Better control of building blocks for quantum computer

December 23, 2010
Artist’s impression of the spin-orbit qubit. Like in a yo-yo toy, by moving the electron one controls its spin. Credit: Gemma Plum

Dutch scientists from the Kavli Institute of Nanoscience at Delft University of Technology and Eindhoven University of Technology have succeeded in controlling the building blocks of a future super-fast quantum computer. They are now able to manipulate these building blocks (qubits) with electrical rather than magnetic fields, as has been the common practice up till now. They have also been able to embed these qubits into semiconductor nanowires. The scientists’ findings have been published in the current issue of the science journal Nature (23 December).

A qubit is the building block of a possible, future quantum computer, which would far outstrip current computers in terms of speed. One way to make a qubit is to trap a single electron in semiconductor material. A qubit can, just like a normal computer bit, adopt the states '0' and '1'. This is achieved by using the spin of an electron, which is generated by spinning the electron on its axis. The electron can spin in two directions (representing the '0' state and the '1' state).

Nanowire-1-WEB: Artist's impression of nanowire qubits. Credit: Gemma Plum

Until now, the spin of an electron has been controlled by magnetic fields. However, these field are extremely difficult to generate on a chip. The electron spin in the that are currently being generated by the Dutch scientists can be controlled by a charge or an electric field, rather than by magnetic fields. This form of control has major advantages, as Leo Kouwenhoven, scientist at the Kavli Institute of at TU Delft, points out: "These spin-orbit qubits combine the best of both worlds. They employ the advantages of both electronic control and information storage in the electron spin."

Scanning electron image of the nanowire device with gate electrodes used to electrically control qubits, and source and drain electrodes used to probe qubit states.

There is another important new development in the Dutch research: the scientists have been able to embed the qubits (two) into nanowires made of a semiconductor material (indium arsenide). These wires are of the order of nanometres in diameter and micrometres in length. Kouwenhoven: "These nanowires are being increasingly used as convenient building blocks in nanoelectronics. Nanowires are an excellent platform for quantum information processing, among other applications."

Explore further: Single electron reader opens path for quantum computing

More information: Nadj-Perge, S, et al. (2010) Spin-Orbit qubit in a semiconductor nanowire. Nature 468, 1084 – 1087.

Related Stories

Single electron reader opens path for quantum computing

September 27, 2010

Researchers from University of New South Wales (Australia), University of Melbourne (Australia), and Aalto University (Finland) have succeeded in demonstrating a high-fidelity detection scheme for the magnetic state of a ...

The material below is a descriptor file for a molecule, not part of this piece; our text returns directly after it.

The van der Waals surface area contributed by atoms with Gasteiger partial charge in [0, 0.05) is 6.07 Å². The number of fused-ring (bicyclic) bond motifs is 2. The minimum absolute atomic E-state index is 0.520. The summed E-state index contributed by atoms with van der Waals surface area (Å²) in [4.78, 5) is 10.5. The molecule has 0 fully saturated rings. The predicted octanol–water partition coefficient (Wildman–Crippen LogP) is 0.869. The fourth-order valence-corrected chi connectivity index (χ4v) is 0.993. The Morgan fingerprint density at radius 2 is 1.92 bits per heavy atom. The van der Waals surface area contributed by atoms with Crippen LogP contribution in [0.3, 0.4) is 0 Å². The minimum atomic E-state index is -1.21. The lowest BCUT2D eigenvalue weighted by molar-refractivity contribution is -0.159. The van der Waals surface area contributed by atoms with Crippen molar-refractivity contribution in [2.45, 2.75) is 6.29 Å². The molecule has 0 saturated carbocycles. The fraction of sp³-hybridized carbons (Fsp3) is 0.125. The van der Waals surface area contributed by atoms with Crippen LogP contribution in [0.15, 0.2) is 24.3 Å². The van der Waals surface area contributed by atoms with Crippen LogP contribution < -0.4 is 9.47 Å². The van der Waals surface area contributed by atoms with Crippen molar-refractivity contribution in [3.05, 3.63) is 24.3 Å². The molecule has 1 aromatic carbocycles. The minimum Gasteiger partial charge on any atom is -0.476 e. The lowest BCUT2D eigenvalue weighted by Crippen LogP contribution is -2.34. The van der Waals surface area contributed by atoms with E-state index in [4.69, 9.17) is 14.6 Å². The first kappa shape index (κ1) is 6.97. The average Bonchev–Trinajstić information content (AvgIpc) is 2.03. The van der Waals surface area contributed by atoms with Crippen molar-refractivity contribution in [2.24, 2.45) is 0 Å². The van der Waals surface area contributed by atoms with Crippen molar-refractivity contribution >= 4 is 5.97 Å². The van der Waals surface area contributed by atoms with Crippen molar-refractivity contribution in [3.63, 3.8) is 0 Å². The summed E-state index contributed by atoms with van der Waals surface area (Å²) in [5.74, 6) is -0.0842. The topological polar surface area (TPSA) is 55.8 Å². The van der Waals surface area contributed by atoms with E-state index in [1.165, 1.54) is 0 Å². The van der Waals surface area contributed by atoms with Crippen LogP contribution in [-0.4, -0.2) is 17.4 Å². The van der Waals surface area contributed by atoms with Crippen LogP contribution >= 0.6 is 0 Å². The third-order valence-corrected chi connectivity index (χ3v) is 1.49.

Spin-polarized electrons on demand

January 21, 2009

Many hopes are pinned on spintronics. In the future it could replace electronics, which in the race to produce increasingly rapid computer components, must at sometime reach its limits. Different from electronics, where whole ...

Spin-polarized electrons on demand

January 15, 2009

Many hopes are pinned on spintronics. In the future it could replace electronics, which in the race to produce increasingly rapid computer components, must at sometime reach its limits. Different from electronics, where whole ...

Researcher discovers how to control semiconductor nanowires

June 13, 2006

Jorden van Dam, researcher at the Kavli Institute of Nanoscience Delft (Holland), has succeeded in largely controlling the transportation of electrons in semiconductor nanowires. Van Dam moreover discovered how to observe ...

Turning down the noise in quantum data storage

January 19, 2010

Researchers who hope to create quantum computers are currently investigating various methods to store data. Nitrogen atoms embedded in diamond show promise for encoding quantum bits (qubits), but the process of reading the ...

Recommended for you

Two teams independently test Tomonaga–Luttinger theory

October 20, 2017

(Phys.org)—Two teams of researchers working independently of one another have found ways to test aspects of the Tomonaga–Luttinger theory that describes interacting quantum particles in 1-D ensembles in a Tomonaga–Luttinger ...

Using optical chaos to control the momentum of light

October 19, 2017

Integrated photonic circuits, which rely on light rather than electrons to move information, promise to revolutionize communications, sensing and data processing. But controlling and moving light poses serious challenges. ...

Black butterfly wings offer a model for better solar cells

October 19, 2017

(Phys.org)—A team of researchers with California Institute of Technology and the Karlsruh Institute of Technology has improved the efficiency of thin film solar cells by mimicking the architecture of rose butterfly wings. ...

Terahertz spectroscopy goes nano

October 19, 2017

Brown University researchers have demonstrated a way to bring a powerful form of spectroscopy—a technique used to study a wide variety of materials—into the nano-world.

1 comment

Adjust slider to filter visible comments by rank

Display comments: newest first

Quantum_Conundrum
not rated yet Dec 23, 2010
Soooo...

When do we start to see the first quantum chips?

Please sign in to add a comment. Registration is free, and takes less than a minute. Read more

Click here to reset your password.
Sign in to get notified via email when new comments are made.